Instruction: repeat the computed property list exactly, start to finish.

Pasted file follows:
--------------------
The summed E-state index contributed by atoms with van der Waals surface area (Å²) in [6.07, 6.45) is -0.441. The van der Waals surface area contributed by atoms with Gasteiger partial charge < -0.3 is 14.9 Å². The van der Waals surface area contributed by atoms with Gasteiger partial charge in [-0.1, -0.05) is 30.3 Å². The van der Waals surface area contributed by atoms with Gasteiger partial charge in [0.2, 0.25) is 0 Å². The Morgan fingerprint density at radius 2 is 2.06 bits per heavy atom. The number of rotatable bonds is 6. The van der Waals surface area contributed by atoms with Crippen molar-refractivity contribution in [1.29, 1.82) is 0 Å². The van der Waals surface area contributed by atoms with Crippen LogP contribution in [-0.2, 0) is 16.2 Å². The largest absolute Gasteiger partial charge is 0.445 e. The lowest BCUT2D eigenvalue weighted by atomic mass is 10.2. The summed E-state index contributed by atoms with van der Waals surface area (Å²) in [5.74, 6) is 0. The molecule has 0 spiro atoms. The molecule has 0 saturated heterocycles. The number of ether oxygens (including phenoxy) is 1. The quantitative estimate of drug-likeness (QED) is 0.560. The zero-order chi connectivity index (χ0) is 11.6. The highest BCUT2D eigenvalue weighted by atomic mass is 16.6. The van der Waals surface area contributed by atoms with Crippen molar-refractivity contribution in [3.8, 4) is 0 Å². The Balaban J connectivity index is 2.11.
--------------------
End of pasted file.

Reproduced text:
The summed E-state index contributed by atoms with van der Waals surface area (Å²) in [6.07, 6.45) is -0.441. The van der Waals surface area contributed by atoms with Gasteiger partial charge < -0.3 is 14.9 Å². The van der Waals surface area contributed by atoms with Gasteiger partial charge in [-0.1, -0.05) is 30.3 Å². The van der Waals surface area contributed by atoms with Gasteiger partial charge in [0.2, 0.25) is 0 Å². The Morgan fingerprint density at radius 2 is 2.06 bits per heavy atom. The number of rotatable bonds is 6. The van der Waals surface area contributed by atoms with Crippen molar-refractivity contribution in [1.29, 1.82) is 0 Å². The van der Waals surface area contributed by atoms with Crippen LogP contribution in [-0.2, 0) is 16.2 Å². The largest absolute Gasteiger partial charge is 0.445 e. The lowest BCUT2D eigenvalue weighted by atomic mass is 10.2. The summed E-state index contributed by atoms with van der Waals surface area (Å²) in [5.74, 6) is 0. The molecule has 0 spiro atoms. The molecule has 0 saturated heterocycles. The number of ether oxygens (including phenoxy) is 1. The quantitative estimate of drug-likeness (QED) is 0.560. The zero-order chi connectivity index (χ0) is 11.6. The highest BCUT2D eigenvalue weighted by atomic mass is 16.6. The van der Waals surface area contributed by atoms with Crippen molar-refractivity contribution in [3.8, 4) is 0 Å². The Balaban J connectivity index is 2.11.